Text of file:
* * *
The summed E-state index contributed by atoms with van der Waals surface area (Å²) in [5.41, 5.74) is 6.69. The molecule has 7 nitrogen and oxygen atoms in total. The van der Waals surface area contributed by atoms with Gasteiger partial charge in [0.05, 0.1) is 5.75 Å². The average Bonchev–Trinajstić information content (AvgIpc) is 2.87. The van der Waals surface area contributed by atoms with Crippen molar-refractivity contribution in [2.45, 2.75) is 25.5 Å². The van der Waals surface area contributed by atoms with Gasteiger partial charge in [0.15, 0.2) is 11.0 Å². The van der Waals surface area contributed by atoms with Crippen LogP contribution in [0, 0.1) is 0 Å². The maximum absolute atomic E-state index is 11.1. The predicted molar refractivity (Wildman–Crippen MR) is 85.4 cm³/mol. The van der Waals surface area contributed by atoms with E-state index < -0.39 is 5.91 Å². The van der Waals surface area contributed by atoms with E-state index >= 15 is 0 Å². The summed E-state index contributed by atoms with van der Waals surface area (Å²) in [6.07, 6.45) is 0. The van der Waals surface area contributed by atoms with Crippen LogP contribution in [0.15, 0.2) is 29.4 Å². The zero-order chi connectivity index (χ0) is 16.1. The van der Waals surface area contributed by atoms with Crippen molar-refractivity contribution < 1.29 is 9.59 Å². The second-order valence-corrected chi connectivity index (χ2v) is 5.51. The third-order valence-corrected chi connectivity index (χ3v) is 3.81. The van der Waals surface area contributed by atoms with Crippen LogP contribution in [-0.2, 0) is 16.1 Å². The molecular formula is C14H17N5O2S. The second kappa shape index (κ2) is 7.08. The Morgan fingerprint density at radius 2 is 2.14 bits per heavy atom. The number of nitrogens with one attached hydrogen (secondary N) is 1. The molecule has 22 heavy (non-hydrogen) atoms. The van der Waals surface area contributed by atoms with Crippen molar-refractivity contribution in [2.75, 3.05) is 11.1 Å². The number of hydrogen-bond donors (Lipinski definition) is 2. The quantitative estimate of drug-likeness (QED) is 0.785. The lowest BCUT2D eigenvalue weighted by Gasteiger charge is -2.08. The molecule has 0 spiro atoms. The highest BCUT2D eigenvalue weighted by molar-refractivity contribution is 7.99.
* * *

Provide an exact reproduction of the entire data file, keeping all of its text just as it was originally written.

The summed E-state index contributed by atoms with van der Waals surface area (Å²) in [5.41, 5.74) is 6.69. The molecule has 7 nitrogen and oxygen atoms in total. The van der Waals surface area contributed by atoms with Gasteiger partial charge in [0.05, 0.1) is 5.75 Å². The average Bonchev–Trinajstić information content (AvgIpc) is 2.87. The van der Waals surface area contributed by atoms with Crippen molar-refractivity contribution in [2.45, 2.75) is 25.5 Å². The van der Waals surface area contributed by atoms with Gasteiger partial charge in [0.15, 0.2) is 11.0 Å². The van der Waals surface area contributed by atoms with Crippen LogP contribution in [0, 0.1) is 0 Å². The maximum absolute atomic E-state index is 11.1. The predicted molar refractivity (Wildman–Crippen MR) is 85.4 cm³/mol. The van der Waals surface area contributed by atoms with E-state index < -0.39 is 5.91 Å². The van der Waals surface area contributed by atoms with E-state index >= 15 is 0 Å². The summed E-state index contributed by atoms with van der Waals surface area (Å²) in [6.07, 6.45) is 0. The van der Waals surface area contributed by atoms with Crippen LogP contribution in [0.15, 0.2) is 29.4 Å². The zero-order chi connectivity index (χ0) is 16.1. The van der Waals surface area contributed by atoms with Crippen molar-refractivity contribution < 1.29 is 9.59 Å². The second-order valence-corrected chi connectivity index (χ2v) is 5.51. The third-order valence-corrected chi connectivity index (χ3v) is 3.81. The van der Waals surface area contributed by atoms with Crippen LogP contribution in [-0.2, 0) is 16.1 Å². The molecular formula is C14H17N5O2S. The second kappa shape index (κ2) is 7.08. The Morgan fingerprint density at radius 2 is 2.14 bits per heavy atom. The number of nitrogens with one attached hydrogen (secondary N) is 1. The molecule has 22 heavy (non-hydrogen) atoms. The van der Waals surface area contributed by atoms with Crippen molar-refractivity contribution in [2.75, 3.05) is 11.1 Å². The number of hydrogen-bond donors (Lipinski definition) is 2. The quantitative estimate of drug-likeness (QED) is 0.785. The lowest BCUT2D eigenvalue weighted by Gasteiger charge is -2.08. The molecule has 0 spiro atoms. The highest BCUT2D eigenvalue weighted by molar-refractivity contribution is 7.99.